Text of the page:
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Relocation plan a drag on Komodo islanders

JAKARTA (UCAN): Villagers from Indonesia’s famed Komodo Island are resisting an Indonesian government plan to relocate them as part of a purported effort to conserve the giant reptiles known as Komodo dragons. On July 19, hundreds protested in front of local government offices demanding authorities abort the plan.
On July 22, dozens of residents voiced their concerns at a meeting with government representatives at West Manggarai district council in Labuan Bajo, on the island of Flores, the gateway to Komodo National Park.
“We want tourism and conservation development to take into account our existence as residents on the island,” Ihsan Abul Amir, a community spokesman, said.
He said residents on Komodo Island had gone through a long process before joining the tourism sector, including by giving their land for inclusion in Komodo National Park.
“Why, after we depend on the tourism sector, does the government unilaterally make a decision which clearly is very detrimental to us?” he asked.
Habsi, a local community leader, said they had lived harmoniously alongside the dragons. “If we move to another place, the animals will also follow us,” he said.
The Komodo dragon is the world’s largest species of lizard. Growing to up to three metres in length and weighing as much as 70 kilogrammes, they ambush their prey including invertebrates, birds, and mammals.
The province covering Komodo National Park is East Nusa Tenggara and its governor, Viktor Bungtilu Laiskodat, has announced that Komodo Island would be closed for a year in 2020 “to maintain the original character and habitat of the Komodo dragons.”
He argued that the temporary closure and permanent relocation of the people should be done to allow the dragons to exist without human disturbance.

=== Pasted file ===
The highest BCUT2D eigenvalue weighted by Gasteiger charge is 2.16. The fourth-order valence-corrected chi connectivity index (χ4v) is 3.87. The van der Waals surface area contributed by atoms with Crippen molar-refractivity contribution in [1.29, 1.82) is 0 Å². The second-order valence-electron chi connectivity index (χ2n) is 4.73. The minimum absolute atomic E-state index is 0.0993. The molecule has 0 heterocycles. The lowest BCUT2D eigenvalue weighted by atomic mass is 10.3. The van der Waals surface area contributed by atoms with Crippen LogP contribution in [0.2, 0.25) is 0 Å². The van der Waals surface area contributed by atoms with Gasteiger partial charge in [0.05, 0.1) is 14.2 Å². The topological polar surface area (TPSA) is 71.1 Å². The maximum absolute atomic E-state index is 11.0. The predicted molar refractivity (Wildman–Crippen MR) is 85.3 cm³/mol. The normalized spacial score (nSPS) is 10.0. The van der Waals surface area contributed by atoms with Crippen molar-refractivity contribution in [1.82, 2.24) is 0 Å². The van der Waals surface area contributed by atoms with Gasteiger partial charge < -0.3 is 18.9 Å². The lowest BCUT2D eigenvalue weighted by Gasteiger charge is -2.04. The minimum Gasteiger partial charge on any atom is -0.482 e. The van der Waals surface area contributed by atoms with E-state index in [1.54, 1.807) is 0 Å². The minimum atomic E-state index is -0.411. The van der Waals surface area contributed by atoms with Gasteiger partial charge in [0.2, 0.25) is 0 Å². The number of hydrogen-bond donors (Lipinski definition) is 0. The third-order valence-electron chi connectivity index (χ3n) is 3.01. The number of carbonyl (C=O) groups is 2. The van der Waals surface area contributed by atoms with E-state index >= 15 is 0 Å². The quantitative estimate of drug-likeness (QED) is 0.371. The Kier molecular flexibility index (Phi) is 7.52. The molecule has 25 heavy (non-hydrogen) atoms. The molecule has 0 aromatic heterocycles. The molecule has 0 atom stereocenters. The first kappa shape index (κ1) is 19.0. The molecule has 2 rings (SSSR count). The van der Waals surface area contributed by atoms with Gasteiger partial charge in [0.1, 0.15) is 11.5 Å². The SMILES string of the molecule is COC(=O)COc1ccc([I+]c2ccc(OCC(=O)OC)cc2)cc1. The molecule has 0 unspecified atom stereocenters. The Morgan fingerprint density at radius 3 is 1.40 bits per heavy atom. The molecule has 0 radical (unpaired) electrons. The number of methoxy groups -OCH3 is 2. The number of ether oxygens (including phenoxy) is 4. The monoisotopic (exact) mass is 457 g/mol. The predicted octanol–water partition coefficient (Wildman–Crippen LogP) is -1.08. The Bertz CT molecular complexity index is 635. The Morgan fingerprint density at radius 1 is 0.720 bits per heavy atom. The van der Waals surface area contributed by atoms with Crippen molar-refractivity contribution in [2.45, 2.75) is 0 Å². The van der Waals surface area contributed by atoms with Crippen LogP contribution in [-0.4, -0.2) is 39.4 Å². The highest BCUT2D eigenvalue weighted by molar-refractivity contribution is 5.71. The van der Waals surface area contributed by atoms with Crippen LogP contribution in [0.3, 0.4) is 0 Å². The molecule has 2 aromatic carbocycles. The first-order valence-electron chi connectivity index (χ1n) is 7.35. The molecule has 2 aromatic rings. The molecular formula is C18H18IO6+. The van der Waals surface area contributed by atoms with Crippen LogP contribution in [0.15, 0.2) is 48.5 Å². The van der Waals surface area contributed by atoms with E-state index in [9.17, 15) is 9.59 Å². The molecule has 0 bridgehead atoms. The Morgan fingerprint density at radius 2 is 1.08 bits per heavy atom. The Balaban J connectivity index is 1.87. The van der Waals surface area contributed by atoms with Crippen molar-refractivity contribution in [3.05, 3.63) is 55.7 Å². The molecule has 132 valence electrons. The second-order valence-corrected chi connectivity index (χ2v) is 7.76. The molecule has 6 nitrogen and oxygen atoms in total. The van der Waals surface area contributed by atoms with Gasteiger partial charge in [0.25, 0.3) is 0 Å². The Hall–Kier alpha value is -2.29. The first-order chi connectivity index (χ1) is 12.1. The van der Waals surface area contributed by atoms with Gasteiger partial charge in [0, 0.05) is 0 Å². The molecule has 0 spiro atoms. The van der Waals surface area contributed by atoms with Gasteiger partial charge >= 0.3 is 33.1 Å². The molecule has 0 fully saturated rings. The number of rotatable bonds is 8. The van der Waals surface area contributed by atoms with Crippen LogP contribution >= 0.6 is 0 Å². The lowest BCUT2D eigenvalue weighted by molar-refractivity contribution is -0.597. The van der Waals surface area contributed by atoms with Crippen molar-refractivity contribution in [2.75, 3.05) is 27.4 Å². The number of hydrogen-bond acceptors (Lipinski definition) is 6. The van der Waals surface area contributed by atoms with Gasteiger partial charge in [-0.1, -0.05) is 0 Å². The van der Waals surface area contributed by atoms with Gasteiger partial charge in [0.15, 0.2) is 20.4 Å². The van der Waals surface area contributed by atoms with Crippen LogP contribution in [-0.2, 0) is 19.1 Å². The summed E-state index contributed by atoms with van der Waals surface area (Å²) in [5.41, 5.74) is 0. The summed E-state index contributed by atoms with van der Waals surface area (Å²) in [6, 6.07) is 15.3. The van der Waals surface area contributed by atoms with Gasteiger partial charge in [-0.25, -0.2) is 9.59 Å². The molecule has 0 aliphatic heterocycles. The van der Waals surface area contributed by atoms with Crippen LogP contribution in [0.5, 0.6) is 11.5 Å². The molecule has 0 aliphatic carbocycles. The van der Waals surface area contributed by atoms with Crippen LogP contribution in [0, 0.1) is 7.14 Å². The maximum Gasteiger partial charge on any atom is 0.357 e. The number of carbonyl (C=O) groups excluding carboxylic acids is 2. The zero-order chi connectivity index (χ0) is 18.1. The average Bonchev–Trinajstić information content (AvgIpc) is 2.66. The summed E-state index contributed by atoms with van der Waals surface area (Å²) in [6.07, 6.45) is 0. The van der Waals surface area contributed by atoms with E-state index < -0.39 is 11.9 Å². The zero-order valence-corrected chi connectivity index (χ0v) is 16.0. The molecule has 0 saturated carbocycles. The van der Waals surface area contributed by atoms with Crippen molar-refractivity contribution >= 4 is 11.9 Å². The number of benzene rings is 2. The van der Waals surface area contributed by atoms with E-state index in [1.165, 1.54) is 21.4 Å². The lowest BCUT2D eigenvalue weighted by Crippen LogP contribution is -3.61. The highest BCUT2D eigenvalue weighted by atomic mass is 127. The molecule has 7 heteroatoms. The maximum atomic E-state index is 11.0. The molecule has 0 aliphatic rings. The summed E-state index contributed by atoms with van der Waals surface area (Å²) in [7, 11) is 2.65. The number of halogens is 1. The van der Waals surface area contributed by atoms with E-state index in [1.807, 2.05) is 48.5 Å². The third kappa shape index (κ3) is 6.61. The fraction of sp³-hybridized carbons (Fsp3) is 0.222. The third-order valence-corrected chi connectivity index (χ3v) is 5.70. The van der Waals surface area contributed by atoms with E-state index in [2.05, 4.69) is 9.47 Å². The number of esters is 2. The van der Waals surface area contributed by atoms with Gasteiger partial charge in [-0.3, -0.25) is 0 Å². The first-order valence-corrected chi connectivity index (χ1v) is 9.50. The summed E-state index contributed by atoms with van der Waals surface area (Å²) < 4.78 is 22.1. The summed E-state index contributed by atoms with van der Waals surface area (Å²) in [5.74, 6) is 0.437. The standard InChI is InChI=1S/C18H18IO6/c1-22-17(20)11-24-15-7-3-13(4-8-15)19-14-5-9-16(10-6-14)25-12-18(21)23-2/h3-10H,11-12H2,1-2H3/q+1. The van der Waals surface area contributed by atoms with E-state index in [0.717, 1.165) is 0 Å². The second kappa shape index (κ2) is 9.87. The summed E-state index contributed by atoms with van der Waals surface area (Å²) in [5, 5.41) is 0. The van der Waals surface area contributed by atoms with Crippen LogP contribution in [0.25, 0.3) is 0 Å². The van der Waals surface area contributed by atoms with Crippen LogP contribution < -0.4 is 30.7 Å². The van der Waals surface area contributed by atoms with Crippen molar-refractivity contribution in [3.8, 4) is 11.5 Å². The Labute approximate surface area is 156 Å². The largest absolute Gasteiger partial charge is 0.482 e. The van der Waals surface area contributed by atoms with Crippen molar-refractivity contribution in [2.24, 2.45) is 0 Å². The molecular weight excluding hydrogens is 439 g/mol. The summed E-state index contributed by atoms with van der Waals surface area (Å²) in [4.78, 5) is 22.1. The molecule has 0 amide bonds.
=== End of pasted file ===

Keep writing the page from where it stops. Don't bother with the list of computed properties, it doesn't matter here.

Agustinus Rinus, head of the West Manggarai district tourism unit, said the central government in May formed a team to review the plan and it would report its results next month.
Gregorius Afioma, director of Labuan Bajo-based Sunspirit for Justice and Peace, which has conducted research on the development of Komodo Island, said the government should not only look at business benefits from the island.
“It must also take into account the existence of residents who have lived there for thousands of years alongside the dragons,” Afioma said.
A study by Divine Word missionary, J.A.J. Verheijen, in 1982 estimated that the indigenous Ata Modo people could have inhabited the island for 2,000 years.
Afioma said that if implemented, the relocation plan would further strip rights from the local community, which in recent decades had been restricted from entering the Komodo dragons’ habitat.
It was ironic, because at the same time the government has rolled out the red carpet for private companies to engage in commercial activities in the protected zone, he added.
The once small fishing village of Labuan Bajo, located at the western end of the large island of Flores, is being prioritised by the government for the development of tourism infrastructure as a gateway for trips to nearby Komodo National Park.
The number of visitors, mostly westerners, has continued to climb in recent years, from 111,000 in 2017 to 163,000 in 2018.
The main tourist draw are the more than 4,600 Komodo dragons, more than half of which live on Komodo Island, while the rest inhabit other tiny islands, such as Rinca, Padar, Gili Motang and Nusa Kode.

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